When the Chinese leased Kowloon peninsula to the British in 1898, they retained a 6.5-acre walled compound for themselves. During World War II, the Japanese dismantled the wall, opening the site for settlement. Refugees from the fighting set up a squatters' camp on the site.
After the war, relations between the British and the Communist Chinese turned bitterly suspicious. The Chinese pretty much ignored their old fort, and the British, who had enough problems with the Chinese, decided to leave it alone. The result was an anarchist utopia, a place with effectively no government. The British only insisted on a height limit of 14 stories, since the site was close to Kowloon airport.
The result was this crazy agglomeration of high-rises, built without any input from architects or planners.
The only streets were tiny alleys a meter or two wide. Within this 120 by 210-meter space, 50,000 people lived, making it one of the most densely populated spots in the world.
There were also numerous industries, like this rubber plunger factory photographed in the 1980s.
In the late 1950s, the neighborhood was taken over by Triads, or gangs. Opinions differ as to whether their rule was benign or thuggish, but certainly the settlement continued to thrive. In the late 1970s the Walled City became a center for heroin distribution, and the British government of Hong Kong finally intervened, smashing the gangs and installing a sort of neighborhood council. But British law still did not apply in the city. So there was no licensing of businesses, and the place became particularly famous for underground dentists and surgeons.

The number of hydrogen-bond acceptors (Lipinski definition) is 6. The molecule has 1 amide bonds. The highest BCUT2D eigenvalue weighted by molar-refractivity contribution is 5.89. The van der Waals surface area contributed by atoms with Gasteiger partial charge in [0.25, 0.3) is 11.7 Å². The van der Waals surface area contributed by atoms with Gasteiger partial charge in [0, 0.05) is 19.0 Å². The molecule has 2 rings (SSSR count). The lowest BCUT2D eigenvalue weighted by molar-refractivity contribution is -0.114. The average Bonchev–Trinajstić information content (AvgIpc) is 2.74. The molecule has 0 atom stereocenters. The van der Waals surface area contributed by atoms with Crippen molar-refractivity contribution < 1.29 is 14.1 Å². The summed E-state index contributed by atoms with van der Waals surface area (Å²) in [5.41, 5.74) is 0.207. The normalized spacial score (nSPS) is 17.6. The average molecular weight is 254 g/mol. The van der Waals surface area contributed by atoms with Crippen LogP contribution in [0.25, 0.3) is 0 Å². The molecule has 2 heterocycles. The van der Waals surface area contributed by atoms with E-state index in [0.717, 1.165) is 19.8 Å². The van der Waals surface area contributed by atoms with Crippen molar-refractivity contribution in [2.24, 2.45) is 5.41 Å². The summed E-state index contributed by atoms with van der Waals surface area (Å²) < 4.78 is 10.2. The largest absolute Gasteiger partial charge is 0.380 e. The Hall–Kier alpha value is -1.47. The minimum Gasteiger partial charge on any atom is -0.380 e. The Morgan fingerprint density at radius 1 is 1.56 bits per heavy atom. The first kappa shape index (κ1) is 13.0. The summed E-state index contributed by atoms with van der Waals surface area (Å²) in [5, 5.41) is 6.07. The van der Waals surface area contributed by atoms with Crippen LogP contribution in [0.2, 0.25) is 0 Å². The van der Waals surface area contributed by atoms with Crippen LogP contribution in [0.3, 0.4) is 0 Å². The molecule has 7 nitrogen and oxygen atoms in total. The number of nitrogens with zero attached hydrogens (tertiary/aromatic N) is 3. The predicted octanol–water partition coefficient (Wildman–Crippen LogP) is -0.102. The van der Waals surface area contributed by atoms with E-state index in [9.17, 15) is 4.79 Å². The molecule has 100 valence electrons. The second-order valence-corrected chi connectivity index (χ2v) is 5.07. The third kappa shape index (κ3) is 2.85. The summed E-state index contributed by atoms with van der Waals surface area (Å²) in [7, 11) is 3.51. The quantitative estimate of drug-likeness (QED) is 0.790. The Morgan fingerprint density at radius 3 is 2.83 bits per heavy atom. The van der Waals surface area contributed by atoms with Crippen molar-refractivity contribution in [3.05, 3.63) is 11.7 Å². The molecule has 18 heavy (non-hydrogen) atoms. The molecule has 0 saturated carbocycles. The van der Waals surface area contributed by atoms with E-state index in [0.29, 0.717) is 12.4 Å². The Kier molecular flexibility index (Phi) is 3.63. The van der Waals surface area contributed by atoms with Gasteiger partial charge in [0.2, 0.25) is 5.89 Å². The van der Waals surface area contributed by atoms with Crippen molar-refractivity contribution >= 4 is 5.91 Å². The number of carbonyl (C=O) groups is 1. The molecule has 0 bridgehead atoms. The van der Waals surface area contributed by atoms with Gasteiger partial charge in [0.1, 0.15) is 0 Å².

These are from a fascinating diagram of the city prepared by the South China Morning Post. You can view the whole thing here.
As China modernized and the return of Hong Kong to Chinese rule approached, the Walled City loomed as an embarrassment to both governments. They eventually agreed that it had to go, and it was demolished in 1994. But though it is gone, it is not forgotten. Pictures and articles are all over the web, especially on anarchist sites. As a vision of life without government, does this really appeal to anyone?